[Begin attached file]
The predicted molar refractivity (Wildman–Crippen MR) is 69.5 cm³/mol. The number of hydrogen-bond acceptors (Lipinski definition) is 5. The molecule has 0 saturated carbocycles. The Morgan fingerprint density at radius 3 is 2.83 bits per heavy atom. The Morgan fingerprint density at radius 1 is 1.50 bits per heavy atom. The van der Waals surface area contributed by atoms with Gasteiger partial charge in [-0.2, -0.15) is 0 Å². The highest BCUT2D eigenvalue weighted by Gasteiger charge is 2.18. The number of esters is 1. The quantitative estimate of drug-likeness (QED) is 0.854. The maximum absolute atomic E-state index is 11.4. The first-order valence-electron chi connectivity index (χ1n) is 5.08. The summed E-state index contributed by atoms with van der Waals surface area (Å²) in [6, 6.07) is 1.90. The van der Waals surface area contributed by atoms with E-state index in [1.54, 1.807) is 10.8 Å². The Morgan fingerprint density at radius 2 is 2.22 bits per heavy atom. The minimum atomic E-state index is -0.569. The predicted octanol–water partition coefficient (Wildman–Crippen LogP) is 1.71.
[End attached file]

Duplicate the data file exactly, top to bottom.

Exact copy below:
The predicted molar refractivity (Wildman–Crippen MR) is 69.5 cm³/mol. The number of hydrogen-bond acceptors (Lipinski definition) is 5. The molecule has 0 saturated carbocycles. The Morgan fingerprint density at radius 3 is 2.83 bits per heavy atom. The Morgan fingerprint density at radius 1 is 1.50 bits per heavy atom. The van der Waals surface area contributed by atoms with Gasteiger partial charge in [-0.2, -0.15) is 0 Å². The highest BCUT2D eigenvalue weighted by Gasteiger charge is 2.18. The number of esters is 1. The quantitative estimate of drug-likeness (QED) is 0.854. The maximum absolute atomic E-state index is 11.4. The first-order valence-electron chi connectivity index (χ1n) is 5.08. The summed E-state index contributed by atoms with van der Waals surface area (Å²) in [6, 6.07) is 1.90. The van der Waals surface area contributed by atoms with E-state index in [1.54, 1.807) is 10.8 Å². The Morgan fingerprint density at radius 2 is 2.22 bits per heavy atom. The minimum atomic E-state index is -0.569. The predicted octanol–water partition coefficient (Wildman–Crippen LogP) is 1.71.